How long should a pillow last?
In my family, pillows were things acquired as part of setting up home and, once acquired, were kept for a life time. I don't think they were ever washed. My mother did, however, double wrap them with two pillowcases - something I still do - and pillowcases were washed, maybe once a fortnight.
My (feather) pillows go down the tip after a year or so. I see no point in washing them and they are cheap to replace.
I can't remember the last time I had a pair of shoes repaired. I wear them out and throw them away. I rarely polish them, despite having been brought up to do so. I can recall watching an uncle polishing his leather shoes for work, always with great care, and I am sure those sparkling shoes had seen many years' service. But they cost him ten minutes a day when he could have read his Daily Herald.
No one darns my socks, mends my shirts or sharpens my knives. There is no need. I replace these things. But I remember another uncle who had his own personal wooden-handled knife to eat with, not more than a couple of inches left of it after decades of being sharpened.
There are still people about with a Workhouse philosophy: one set of decent clothes, kept for best and kept for a very long time; other clothes bought cheap and worn and washed until faded and threadbare.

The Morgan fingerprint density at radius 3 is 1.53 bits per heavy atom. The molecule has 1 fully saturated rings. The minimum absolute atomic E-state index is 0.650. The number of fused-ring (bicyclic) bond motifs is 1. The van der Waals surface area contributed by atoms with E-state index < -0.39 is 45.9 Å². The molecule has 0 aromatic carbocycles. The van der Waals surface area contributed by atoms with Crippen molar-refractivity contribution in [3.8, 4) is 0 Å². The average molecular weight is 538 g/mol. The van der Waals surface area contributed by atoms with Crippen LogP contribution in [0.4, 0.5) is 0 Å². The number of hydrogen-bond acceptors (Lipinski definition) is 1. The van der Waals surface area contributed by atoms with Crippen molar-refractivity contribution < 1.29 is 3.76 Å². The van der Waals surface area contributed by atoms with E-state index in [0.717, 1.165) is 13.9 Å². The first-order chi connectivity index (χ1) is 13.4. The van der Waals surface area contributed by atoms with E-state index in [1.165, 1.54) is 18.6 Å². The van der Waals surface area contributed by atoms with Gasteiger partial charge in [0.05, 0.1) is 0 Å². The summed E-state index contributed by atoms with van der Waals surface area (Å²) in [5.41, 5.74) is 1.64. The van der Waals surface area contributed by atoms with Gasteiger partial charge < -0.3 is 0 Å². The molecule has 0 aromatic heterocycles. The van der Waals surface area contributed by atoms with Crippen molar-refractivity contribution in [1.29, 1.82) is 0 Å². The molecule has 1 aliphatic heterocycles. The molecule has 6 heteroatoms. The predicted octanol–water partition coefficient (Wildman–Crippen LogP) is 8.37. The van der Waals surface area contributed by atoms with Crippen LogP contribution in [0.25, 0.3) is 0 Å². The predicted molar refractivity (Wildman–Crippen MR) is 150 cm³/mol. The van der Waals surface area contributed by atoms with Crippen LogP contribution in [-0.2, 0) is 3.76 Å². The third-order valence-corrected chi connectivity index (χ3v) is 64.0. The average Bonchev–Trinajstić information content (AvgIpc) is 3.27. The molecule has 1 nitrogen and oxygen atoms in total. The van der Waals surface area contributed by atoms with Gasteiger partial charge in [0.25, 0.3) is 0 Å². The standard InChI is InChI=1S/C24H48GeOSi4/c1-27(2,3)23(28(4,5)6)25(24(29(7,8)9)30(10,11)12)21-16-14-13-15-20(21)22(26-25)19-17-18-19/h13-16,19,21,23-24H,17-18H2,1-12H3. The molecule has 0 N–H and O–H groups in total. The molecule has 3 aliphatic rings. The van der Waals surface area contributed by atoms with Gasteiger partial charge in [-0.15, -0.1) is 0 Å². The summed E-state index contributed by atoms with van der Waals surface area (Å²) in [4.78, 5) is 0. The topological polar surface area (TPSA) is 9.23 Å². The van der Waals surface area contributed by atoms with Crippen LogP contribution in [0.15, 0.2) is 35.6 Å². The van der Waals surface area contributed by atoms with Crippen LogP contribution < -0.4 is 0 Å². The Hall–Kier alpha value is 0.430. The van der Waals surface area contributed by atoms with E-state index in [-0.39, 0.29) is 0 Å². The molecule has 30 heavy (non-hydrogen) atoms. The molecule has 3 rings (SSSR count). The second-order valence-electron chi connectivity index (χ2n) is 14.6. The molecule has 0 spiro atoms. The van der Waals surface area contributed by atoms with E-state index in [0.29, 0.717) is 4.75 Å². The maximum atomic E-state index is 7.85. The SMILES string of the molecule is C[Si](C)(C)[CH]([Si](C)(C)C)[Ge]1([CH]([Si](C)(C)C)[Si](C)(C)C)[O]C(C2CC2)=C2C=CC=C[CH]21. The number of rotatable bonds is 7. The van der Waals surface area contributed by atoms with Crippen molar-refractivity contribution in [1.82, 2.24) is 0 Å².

Life can be better than that and throwing things away is part of what makes it better.
The line between reasonable and profligate replacement, of clothes and household goods, has shifted dramatically in a century, at different rates for different goods - a social historian could probably chart it and that would be interesting reading. Think of hairbrushes for women and razors for men.
But should we even see a line between the reasonable and the profligate? If you have the money, surely it is yours to spend as you please? If you want to throw out the sofa after twelve months instead of twelve years, who is to say you shouldn't?
It is "the environment" which may make us pause, but I am not always sure why. Oil is an exhaustible resource but - for example - cotton isn't. You can just keep on growing it. Ah, but what about Waste and its disposal? A throwaway society is a society which creates waste on a vastly greater scale.
Of course, that's true, so the waste has to go somewhere and, of course, we may have to pay for it to go there - though sometimes other people will be happy to pay us to recycle it. That's as true now as in Charles Dickens' time.
The trouble at present is that we are surrounded by ideologically-motivated recycling, the costs and benefits of which are unclear. When I loook at the big, diesel-guzzling lorries which crawl round my city and are slowly and painfully filled with "recyclables" I rather suspect they are part of a Soviet system which does not care about costs or benefits. Some of the time, the "recycling" is simply bogus - the stuff goes to landfill; they just won't admit it. The rest of the time, when all the costs are factored, is it rational to collect all those half-washed empty cans of dog food? Would it not make better environmental sense to ban the dogs?